The Desert is one of the most hostile living conditions for plant and animal life, but camels have adapted themselves in the desert environment with their special fatty deposits known as “humps” on its back. On the Silk Road, Bactrian camels are the most loyal partners for caravans who travelled through deserts.

Located in northern China’s Inner Mongolia, the Badain Jaran Desert covers an area of 49,000 square kilometres. Mountains are formed through sand accumulation, but facing strong winds in the desert, the fine sands are blown away, continually eroding these mountains. Although only about 500 meters higher from the land around, it’s enough to merit the tile “the highest sand mountains in the world.”

These changeable mountains make it harder for anyone who are walking in the desert, but humans eventually domesticated camels and turned them the best transport in the desert. Bactrian camels could be ridden sometime before 2500 BC in Northeast Afghanistan or southwestern Turkestan, and the first camel saddles had appeared about 1200 BC.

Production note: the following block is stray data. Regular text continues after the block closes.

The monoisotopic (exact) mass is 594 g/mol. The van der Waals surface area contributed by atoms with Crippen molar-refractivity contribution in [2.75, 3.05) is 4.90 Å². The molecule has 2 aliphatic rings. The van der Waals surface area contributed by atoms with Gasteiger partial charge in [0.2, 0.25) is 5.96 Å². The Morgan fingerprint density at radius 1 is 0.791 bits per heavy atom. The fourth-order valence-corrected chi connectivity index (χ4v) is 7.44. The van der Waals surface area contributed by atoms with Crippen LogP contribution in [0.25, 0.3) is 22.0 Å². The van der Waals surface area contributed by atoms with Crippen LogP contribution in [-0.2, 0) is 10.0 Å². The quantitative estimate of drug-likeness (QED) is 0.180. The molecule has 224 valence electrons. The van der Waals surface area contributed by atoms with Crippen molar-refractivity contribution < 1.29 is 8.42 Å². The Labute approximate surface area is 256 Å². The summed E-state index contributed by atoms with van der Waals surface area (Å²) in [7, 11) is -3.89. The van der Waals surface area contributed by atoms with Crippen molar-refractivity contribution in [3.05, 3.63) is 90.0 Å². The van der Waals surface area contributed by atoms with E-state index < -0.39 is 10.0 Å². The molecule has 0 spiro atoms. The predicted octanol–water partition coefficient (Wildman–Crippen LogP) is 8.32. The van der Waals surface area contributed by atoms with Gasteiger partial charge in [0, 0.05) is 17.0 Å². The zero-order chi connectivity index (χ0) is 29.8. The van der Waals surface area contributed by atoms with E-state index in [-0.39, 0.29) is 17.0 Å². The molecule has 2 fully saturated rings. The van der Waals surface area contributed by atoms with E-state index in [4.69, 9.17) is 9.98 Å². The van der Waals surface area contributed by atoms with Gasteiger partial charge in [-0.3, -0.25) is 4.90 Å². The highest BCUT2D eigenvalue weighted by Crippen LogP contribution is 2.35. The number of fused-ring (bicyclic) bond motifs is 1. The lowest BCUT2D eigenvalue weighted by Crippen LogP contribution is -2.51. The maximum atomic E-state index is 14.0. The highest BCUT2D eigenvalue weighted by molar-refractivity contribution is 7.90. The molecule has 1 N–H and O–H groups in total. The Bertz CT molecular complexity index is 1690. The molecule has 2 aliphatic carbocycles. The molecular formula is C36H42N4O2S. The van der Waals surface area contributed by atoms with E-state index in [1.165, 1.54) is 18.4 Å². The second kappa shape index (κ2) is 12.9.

We all know that camels are not only resistant to hunger and thirst, but also to high temperatures and cold. But not everyone knows that their humps are storage space for fat instead of water.

A study found out 9.3 grams of hump fat releases 1.13 grams of water. When there is little food and water, the hump fat releases water and energy to help the camel survive in the desert.

In the vast Badain Jaran Desert, hundreds of people herd livestock for a living. However, wolves are the biggest threat for their camels. About three years, herdsmen have lost about 100 free-range camels.

China is one of the main habitats for Bactrian camels, but wild Bactrian camels and the domesticated ones are considered distinct species both in genetic makeup and in behaviour. Wild Bactrian camels are critically endangered.